TikTok Videos and the Shift to Longer Form Content

By Editorial Staff

TikTok is known for its fast, snappy videos that have popularized the app, keeping us hooked on our For You Pages. Other companies have launched their own TikTok-esque features, trying to recreate the algorithms that keep us scrolling for hours on end, Most notably, Instagram Reels and Snapchat Spotlights both boast the same short-form scroll-able content. YouTube Shorts and Pinterest “idea pins” quickly followed suit. 

Since 2021, however, TikTok has begun to expand the length of its videos in an experiment with a few foreseeable goals. If TikTok is known for its easily scroll-able short-form content, why begin to shift towards providing long-form content options on the platform?

Why the Shift to Longer-Form Content?

In July 2021, TikTok extended the maximum video length from one to three minutes. Then, in a surprising move for many, TikTok extended video length up to ten minutes in February 2022.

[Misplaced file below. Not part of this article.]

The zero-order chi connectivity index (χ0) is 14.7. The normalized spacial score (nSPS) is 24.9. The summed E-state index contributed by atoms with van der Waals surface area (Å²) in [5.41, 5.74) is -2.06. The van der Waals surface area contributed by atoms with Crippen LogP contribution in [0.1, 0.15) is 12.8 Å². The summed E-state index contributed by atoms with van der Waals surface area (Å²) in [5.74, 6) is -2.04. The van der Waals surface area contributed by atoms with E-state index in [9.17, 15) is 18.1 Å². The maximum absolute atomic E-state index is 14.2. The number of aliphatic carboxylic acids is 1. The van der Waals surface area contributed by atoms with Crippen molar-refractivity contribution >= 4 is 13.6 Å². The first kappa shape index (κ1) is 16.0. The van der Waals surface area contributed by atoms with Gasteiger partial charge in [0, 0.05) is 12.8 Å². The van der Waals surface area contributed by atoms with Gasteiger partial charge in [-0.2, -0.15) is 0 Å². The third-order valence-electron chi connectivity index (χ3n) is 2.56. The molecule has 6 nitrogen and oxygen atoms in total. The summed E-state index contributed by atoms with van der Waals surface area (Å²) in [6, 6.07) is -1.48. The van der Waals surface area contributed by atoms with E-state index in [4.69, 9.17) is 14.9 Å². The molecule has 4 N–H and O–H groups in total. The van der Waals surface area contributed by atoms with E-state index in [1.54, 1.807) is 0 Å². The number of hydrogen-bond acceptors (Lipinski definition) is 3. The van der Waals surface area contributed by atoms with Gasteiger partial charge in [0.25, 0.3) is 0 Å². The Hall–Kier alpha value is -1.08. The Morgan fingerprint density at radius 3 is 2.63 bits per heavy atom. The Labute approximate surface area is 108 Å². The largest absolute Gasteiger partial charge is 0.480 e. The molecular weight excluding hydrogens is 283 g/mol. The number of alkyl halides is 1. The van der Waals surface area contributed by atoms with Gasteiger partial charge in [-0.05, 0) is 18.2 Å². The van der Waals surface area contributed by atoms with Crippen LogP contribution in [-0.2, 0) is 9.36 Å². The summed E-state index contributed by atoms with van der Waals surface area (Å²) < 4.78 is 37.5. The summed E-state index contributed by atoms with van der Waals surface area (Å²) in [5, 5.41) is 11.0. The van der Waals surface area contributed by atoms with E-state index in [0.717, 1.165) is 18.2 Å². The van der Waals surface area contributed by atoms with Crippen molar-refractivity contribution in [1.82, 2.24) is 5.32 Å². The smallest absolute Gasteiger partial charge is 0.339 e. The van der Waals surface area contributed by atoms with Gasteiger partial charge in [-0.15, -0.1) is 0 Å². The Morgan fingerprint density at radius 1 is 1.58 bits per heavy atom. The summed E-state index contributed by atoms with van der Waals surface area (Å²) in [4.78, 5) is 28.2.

Why? The short answer: Longer videos are able to sell more ads, growing revenue for both TikTok and their partner advertisers. Creators can have more freedom when making their TikTok videos, and viewers can have a more in-depth and potentially longer viewing experience.  

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TikTok Takes on YouTube 

TikTok seems to use its longer form content to take on its main competitor – YouTube. YouTube boasts a large share of the market, as the second largest search engine. By lengthening their videos, TikTok can take on YouTube and capture a part of YouTube’s viewership and growing their share in the market. 

Despite the notoriety of short TikTok videos, it’s clear that internet users still flock to long-form YouTube videos. Seemingly unexpected long-form videos are garnering millions of views. Most notably, YouTube video essays have been on the rise since the early 2010s. YouTube users are drawn to the way that creators present and analyze trends – everything from fashion evolutions to internet analysis.

One of the most-loved video essayists is Khadija Mbowe, a Canadian YouTuber sporting over 500k subscribers. Mbowe makes video essays examining pop culture phenomena and other subjects through an intersectional feminist lens. Her most popular video, gaining over 1 million views, 125k likes, and 13k comments, unpacks the good, the bad, and the ugly of the hit Netflix series, Bridgerton:  

For more information, check out The Rise of YouTube Video Essays here